11 August 2010

The impossible project 3

Continued from yesterday

OoopsOf course, I had never used the Polaroid camera before. But what could go wrong with a British-made plastic point-and-shoot? I composed, squeezed the shutter, and … nothing.

It didn’t fire. I inspected the shutter release and there’s a shutter release within the shutter release (its function is to take the picture without triggering the flash). I tested the inner release and <ooops> the shutter fired and my first Impossible print was ejected.

(The pears are just visible at the bottom left of the picture.)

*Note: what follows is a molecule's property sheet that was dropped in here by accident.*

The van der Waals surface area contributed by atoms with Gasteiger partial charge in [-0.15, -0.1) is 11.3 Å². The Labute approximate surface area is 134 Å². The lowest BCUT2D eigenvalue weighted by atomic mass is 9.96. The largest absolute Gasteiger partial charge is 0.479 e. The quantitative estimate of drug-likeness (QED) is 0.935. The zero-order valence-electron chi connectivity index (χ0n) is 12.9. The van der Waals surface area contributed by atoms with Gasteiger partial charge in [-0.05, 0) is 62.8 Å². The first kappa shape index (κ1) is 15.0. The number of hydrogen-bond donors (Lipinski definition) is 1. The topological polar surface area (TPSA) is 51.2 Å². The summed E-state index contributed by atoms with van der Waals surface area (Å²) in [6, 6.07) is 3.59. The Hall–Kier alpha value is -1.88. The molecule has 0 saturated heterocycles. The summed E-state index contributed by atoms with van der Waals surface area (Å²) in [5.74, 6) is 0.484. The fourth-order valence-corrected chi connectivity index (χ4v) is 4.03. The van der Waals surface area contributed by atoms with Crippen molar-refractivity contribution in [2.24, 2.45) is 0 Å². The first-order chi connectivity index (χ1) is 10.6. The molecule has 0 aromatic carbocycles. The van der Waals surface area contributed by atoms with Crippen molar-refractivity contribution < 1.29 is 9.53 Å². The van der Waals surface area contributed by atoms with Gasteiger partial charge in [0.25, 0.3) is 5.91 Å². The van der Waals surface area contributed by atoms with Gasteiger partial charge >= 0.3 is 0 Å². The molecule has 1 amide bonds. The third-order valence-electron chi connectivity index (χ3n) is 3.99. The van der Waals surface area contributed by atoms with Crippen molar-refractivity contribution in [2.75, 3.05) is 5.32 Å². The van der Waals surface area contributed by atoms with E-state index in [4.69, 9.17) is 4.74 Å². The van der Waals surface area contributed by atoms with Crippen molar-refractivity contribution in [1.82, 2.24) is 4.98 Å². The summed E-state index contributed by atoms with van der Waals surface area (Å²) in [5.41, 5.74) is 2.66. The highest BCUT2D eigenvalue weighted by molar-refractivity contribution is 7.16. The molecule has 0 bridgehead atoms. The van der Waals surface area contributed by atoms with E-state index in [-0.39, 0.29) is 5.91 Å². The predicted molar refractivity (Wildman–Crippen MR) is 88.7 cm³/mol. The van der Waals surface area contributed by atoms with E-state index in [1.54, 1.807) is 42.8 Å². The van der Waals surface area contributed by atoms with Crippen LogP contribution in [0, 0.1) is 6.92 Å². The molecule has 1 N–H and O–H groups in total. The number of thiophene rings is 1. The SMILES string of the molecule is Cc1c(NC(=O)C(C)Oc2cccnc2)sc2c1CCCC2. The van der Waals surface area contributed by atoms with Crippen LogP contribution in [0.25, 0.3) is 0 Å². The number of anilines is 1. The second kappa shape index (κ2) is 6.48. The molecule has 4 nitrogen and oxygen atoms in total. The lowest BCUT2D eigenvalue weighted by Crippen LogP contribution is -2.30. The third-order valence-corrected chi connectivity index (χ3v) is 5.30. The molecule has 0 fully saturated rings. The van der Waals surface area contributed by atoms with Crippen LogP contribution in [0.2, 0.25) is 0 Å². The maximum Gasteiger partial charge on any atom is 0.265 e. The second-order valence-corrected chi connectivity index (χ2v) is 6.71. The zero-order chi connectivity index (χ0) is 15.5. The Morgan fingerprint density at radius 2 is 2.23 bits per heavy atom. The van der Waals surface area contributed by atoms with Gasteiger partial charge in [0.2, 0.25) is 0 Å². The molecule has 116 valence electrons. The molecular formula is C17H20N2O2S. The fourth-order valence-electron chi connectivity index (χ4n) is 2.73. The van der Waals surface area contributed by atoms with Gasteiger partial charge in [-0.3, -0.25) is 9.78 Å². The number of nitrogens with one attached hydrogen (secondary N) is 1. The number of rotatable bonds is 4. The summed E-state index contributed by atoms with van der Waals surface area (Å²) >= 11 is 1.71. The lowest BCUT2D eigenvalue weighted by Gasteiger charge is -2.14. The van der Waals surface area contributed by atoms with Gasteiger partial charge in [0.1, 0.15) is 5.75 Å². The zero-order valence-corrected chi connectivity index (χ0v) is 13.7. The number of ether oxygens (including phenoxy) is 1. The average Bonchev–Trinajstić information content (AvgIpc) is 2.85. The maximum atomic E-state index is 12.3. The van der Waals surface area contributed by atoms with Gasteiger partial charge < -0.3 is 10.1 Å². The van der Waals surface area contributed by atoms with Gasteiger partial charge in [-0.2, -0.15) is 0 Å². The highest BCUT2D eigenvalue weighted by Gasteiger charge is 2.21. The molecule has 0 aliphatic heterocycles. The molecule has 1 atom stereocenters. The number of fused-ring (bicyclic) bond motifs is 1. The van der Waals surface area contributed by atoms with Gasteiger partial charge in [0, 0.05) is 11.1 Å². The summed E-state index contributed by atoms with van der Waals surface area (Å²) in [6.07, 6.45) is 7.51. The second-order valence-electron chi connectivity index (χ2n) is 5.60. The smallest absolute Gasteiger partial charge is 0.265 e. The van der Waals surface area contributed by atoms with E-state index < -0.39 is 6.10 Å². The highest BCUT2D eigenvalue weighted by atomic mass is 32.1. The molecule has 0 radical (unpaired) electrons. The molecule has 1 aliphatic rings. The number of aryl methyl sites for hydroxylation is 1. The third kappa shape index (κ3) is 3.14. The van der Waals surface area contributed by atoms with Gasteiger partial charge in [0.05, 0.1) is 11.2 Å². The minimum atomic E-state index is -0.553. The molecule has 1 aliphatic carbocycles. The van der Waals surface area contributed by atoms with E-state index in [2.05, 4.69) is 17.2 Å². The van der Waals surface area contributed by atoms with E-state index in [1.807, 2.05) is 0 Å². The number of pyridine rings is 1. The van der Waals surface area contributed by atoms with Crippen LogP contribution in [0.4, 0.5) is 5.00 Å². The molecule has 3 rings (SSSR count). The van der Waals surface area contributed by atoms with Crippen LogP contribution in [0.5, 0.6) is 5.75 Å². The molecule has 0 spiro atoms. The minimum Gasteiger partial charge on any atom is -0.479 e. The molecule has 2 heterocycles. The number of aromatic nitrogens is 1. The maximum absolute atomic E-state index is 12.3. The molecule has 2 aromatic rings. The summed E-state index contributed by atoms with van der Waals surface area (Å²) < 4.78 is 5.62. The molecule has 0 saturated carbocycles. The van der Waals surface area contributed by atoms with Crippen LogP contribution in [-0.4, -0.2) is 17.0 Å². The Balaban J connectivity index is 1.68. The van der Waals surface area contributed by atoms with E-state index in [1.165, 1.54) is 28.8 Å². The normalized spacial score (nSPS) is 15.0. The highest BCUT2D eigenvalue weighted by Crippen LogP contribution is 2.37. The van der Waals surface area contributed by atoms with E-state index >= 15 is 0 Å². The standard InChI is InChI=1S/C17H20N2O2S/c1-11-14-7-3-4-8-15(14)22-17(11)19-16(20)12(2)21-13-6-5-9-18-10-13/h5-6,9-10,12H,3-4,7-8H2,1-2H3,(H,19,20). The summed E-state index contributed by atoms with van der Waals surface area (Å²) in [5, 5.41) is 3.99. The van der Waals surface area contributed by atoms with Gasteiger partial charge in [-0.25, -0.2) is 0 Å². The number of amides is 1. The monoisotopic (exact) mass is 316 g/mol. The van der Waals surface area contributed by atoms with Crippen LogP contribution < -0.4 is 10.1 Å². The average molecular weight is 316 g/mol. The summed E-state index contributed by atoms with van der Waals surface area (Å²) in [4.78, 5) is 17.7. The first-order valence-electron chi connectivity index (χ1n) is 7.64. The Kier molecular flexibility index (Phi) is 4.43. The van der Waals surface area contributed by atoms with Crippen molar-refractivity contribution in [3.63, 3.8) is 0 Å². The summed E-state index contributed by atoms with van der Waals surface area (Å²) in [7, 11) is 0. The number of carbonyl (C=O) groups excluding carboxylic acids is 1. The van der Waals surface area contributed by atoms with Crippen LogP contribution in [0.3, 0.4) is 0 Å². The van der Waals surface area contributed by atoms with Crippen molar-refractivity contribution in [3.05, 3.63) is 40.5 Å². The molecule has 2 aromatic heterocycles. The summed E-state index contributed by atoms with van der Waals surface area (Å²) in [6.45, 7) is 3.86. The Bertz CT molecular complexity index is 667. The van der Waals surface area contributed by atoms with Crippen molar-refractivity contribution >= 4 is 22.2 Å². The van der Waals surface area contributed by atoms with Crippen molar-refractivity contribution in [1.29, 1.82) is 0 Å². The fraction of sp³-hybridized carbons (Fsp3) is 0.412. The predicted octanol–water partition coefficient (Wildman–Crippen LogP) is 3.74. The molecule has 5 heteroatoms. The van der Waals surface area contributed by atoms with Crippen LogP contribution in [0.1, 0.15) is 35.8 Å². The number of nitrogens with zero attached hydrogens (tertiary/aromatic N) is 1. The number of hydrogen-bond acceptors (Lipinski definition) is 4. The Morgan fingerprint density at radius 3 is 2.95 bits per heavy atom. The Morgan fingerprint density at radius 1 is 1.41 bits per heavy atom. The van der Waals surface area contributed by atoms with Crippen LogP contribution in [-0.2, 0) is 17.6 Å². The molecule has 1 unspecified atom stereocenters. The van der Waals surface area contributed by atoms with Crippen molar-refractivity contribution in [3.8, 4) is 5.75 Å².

This was proving to be a little anticlimactic. Anyway, I had figured out how to use the camera. I slid the camera’s close-up filter into place, retired approximately 2 feet from the subject, re-composed and squeezed the inner release this time.

The print was ejected, bright blue on its surface. I shielded it from the ambient light and turned it over and waited.

A few minutes. 






Turning the print over, all was revealed.

Impossible pears

This scan looks better than the original, which is very light. I don’t know if it is the film or the camera (I blame the camera for the exposure inadequacies), but I found this generally unsatisfactory, though the throw-back to Fox-Talbot-era image quality is quaintly charming. It has its place, as tomorrow’s pictures will show.

Impossible Project | 6

Print and subject

Continued tomorrow


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